Five innovative approaches to risk management

March 11, 2018
Five innovative approaches to risk management

Go on, admit it. I won’t judge you!

You view risk management as a chore, a drudgerous necessity that keeps you on the right side of compliance, and helps the engine tick over smoothly, but results in your business spending far too much time chasing its own tail.

“How am I meant to innovate,” I hear you ask, “When I’m putting little ticks in boxes and putting out fires before they start?”.

Chances you need to reappraise your approach to risk management from the ground up, especially if yours is a larger business with a regimented risk management funnel.

Risk Management Strategist Steve Culp told Forbes that an innovative approach to risk management can stimulate, rather than impede innovation;

“Many people think a typical start-up – with its highly independent and empowered teams, agile development, minimal controls and executives who need to gain market share and have less to lose – is the ideal incubator for innovation. The opposite case could be made for a large organization, with a carefully structured risk management function.” – Steve Culp

Risk aversion is all well and good, but often a risk will arise that presents with it an opportunity to improve, adjust and innovate.

But deciding your approach to risk management needs to be evaluated isn’t the same as knowing how to implement a new risk management strategy in any meaningful way. Here are some approaches that you might want to adopt or adapt to suit your business needs:

Allow for “controlled explosions” Many innovative companies like to create a “safe”, controlled, measured environment in which to create risk that can be controlled, measured and managed in a formative way, between ‘sprints’ in a scrum development model, for example. Which leads us to…

Stay agile

We’ve already extolled the virtues of agile development over the traditional ‘waterfall approach’.

Staying agile not only allows risks to be detected early on, as testing is implemented from the start, but allows the presentation of risks to actually inform the development process.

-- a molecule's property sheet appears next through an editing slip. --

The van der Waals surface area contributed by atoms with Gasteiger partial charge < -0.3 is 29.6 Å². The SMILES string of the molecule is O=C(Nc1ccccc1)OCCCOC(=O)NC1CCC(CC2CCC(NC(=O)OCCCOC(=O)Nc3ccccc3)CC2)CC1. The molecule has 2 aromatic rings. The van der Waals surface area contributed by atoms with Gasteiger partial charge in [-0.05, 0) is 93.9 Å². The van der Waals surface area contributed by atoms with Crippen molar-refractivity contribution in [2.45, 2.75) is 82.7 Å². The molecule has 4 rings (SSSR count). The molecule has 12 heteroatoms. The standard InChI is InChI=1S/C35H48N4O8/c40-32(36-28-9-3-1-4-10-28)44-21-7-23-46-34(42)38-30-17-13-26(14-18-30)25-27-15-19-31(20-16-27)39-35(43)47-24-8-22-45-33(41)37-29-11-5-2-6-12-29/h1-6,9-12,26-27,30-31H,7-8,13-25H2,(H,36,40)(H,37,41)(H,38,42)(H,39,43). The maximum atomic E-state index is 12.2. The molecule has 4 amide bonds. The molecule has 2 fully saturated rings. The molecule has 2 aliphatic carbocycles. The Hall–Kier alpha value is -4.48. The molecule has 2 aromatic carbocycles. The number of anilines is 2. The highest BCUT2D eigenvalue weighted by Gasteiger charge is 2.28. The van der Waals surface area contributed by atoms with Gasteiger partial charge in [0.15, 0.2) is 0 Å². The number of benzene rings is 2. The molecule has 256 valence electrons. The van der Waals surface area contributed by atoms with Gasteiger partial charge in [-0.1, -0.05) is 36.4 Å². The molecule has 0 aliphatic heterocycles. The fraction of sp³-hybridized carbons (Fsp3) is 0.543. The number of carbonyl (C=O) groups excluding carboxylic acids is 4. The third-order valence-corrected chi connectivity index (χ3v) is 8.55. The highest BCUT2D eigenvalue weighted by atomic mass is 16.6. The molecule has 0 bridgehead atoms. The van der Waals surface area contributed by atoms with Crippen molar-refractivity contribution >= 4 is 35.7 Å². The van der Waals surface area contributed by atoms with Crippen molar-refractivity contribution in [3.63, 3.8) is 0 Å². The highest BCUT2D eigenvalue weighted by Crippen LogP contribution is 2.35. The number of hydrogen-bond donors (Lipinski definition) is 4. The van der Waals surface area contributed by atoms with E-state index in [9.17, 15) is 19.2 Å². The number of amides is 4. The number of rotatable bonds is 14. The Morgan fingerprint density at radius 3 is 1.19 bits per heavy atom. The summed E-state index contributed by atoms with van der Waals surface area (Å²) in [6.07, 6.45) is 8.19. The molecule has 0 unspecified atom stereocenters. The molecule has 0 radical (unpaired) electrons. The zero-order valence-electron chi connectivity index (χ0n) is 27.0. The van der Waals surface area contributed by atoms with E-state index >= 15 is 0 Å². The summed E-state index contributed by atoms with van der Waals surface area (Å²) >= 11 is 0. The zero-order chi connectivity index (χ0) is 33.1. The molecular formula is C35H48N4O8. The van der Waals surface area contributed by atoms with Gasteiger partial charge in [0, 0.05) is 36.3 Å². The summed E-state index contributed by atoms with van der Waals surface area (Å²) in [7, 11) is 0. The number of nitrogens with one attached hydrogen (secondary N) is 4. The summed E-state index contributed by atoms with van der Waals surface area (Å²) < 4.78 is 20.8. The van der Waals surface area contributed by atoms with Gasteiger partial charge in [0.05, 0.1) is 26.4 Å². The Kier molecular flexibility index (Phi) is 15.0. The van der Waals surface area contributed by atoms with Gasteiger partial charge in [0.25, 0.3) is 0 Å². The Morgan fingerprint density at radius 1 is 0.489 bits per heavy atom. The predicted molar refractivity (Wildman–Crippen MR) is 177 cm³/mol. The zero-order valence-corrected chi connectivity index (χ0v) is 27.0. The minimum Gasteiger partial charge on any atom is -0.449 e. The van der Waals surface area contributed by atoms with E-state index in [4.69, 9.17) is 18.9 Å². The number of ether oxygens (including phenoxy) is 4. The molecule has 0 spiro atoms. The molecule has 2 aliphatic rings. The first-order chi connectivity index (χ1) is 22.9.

Code storage

A good deal of today’s innovation of boundary pushing is done with code. So imagine the nightmare scenario of outsourcing a firm to build your new website or app, and the firm goes bust half way through development.

What happens to the unfinished code in which you’ve already invested time and money? Storing it in Escrow or a similar third party repository allows you to recover the unfinished code and get it completed elsewhere, saving you from potentially dire cost of time, money and resources.

Develop “growth layers”

Don’t be afraid to let risk management shape your business in new ways that you didn’t predict at inception.

This will help you to create healthy, sustainable growth. Monsanto, a company lauded for its innovation, realised the impact of GM on its seed business very early on. Investing in biotechnology research and development caused it to open its Life Science Research Centre, housing over a thousand new employees.

Consider the “dead man’s pedal” analogy

Originally innovated as a safety mechanism to stop runaway trains from killing people, the dead man’s pedal or dead man’s switch developed into the go-to model for operator safety. It was a safety switch that changed the way we thought about risk.

To strain this metaphor like it’s the last teabag in the house, hopefully this article has convinced you to stop thinking of risk as the brake on innovation, because in truth it is (or at least can be) the accelerator.

Risk assessment is, by nature a learning process and sometimes accelerating towards risk engenders a process or a set of skills that allow your business to grow.

This can sometimes mean releasing the dead man’s pedal and letting go of conventional metrics. Consider this parable of Swiss tool manufacturer Hilti who, tired of being undercut on price for their premium tools, accelerated into diversification, emphasising tool leasing and management for companies that were becoming increasingly frustrated by their own tool management.

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